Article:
There’s a debate going on in the Guardian book blog at the moment that I’ve been weighing in on – the author of the post, Sam Jordison (who confusingly looks just like my friend Paul), references Nicholas Carr’s article ‘Is Google Making Us Stupid?’, describing it’s premise as touching on “two perennial favourites for books bloggers: The Death Of The Novel and How The Internet Changes Everything.”

Although Jordison doesn’t define ‘deep reading’ in his article, we came to an agreement in the comments that “we’re talking about a reading that produces a detailed analysis of the language, themes, etc of the text” (my words). He concludes that his novel reading has yet to be affected by the way he reads online – I’d be interested in research about the way people read e-books, if anyone’s bored – and I’d agree. In fact, most book bloggers I read are still really invested in ‘deep reading’. I’ll maybe skim the odd paragraph if it’s a re-read or a bad book, but I don’t understand the concept of reading a novel and not taking it all in. I think the way we read articles can be different to the way we read literature, and that’s OK. They’re constructed differently, so why should we automatically read them in the same way? I don’t read Calvino’s On a Winter’s Night a Traveller in the same way I read Jane Eyre, after all.

Don’t forget, it’s perfectly possible to read ‘deeply’ using the definition we came up with, and still get distracted. Just because I made two cups of tea, ate some toast and fed my cat in between finishing The Lake of Dead Languages this morning doesn’t mean that my reading experience was adversely affected. Apart from the bit where the cat, in protest about not having had any breakfast, jumped on my lap and spilled my scalding hot cup of tea all over me. Then again, that wasn’t an adverse reading experience as much as it was third degree burns.

…You know, maybe it’s nice to have something to blame my total lack of attention span on, even though I’m pretty sure that the internet has merely encouraged rather than created it. And anyway, isn’t multitasking considered to be an advantage these days?

Jordison sums this up pretty accurately in his blog post:

Speaking personally, I can half take the author’s point. Indeed, I only initially skimmed his article (even though I thought it was quite smart). It was only when contemplating linking to the piece in this blog that I forced myself to read it in its entirety. Meanwhile, since I started writing this short article I’ve also checked my email, had a brief skim of facebook and navigated to the Guardian sport pages and my favourite time-wasting resource, the over-by-over cricket coverage.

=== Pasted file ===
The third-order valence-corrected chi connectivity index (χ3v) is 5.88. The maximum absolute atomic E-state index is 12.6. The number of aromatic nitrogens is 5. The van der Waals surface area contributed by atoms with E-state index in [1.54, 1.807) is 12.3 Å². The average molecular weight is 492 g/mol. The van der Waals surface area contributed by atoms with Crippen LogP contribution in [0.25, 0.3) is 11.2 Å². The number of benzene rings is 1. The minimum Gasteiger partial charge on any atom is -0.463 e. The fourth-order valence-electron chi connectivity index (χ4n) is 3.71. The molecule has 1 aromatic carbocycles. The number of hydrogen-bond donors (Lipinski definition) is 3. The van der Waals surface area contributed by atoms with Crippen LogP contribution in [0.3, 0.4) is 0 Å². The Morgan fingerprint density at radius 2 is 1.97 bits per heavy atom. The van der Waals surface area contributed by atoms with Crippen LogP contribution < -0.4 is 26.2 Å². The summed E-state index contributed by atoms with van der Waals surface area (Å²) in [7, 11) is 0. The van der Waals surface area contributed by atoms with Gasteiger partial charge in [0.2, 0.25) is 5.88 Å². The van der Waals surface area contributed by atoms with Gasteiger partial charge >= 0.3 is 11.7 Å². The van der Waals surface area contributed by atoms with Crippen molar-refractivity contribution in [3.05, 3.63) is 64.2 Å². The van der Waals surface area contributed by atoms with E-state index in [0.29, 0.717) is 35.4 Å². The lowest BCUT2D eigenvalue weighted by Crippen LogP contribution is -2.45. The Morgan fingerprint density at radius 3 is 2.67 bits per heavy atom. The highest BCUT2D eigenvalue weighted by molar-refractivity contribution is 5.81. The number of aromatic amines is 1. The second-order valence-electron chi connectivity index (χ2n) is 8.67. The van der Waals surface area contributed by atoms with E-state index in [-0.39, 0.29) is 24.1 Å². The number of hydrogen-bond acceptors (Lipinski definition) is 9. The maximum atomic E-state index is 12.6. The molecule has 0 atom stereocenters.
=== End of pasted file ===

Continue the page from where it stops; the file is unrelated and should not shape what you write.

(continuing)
Even so, I do wonder if Carr is slightly (and perhaps deliberately) blurring a few boundaries. My own approach to novels – I think – remains much as it ever has. I have few problems sustaining concentration on single works for long periods of time. Indeed, part of the pleasure of a paper book comes in the contrast engaging with them presents to the frenetic internet flitting that takes up so much of my working day. It’s a relief to come to something that (generally) must be absorbed in a linear, gradual and sustained fashion.

There’s an interesting parallel to this in an article by Michael Agger in last month’s Slate magazine – this time focusing on the way that we write differently now that we’re all inseparable from our wi-fi connections. Inevitably, the way I think – and therefore the way I read and write – is influenced by the media I consume. If someone takes a photograph, I know it’s going to end up on Facebook. I write blog posts and Twitter updates in my head whenever random thoughts occur to me. But I’ve always done that, turned my life into a narrative – the only difference is that now I type them onto a computer screen instead of in my notebook, and everyone gets to see them instead of just me. I don’t think the internet has changed my behaviour as much as it has enabled it.

After all, surely as writers the thing we aim for is for someone to read our text deeply – no matter where and in what medium we publish it.

(I’m blogging about a blog post that was partially about blogging. It’s so meta, it hurts.)

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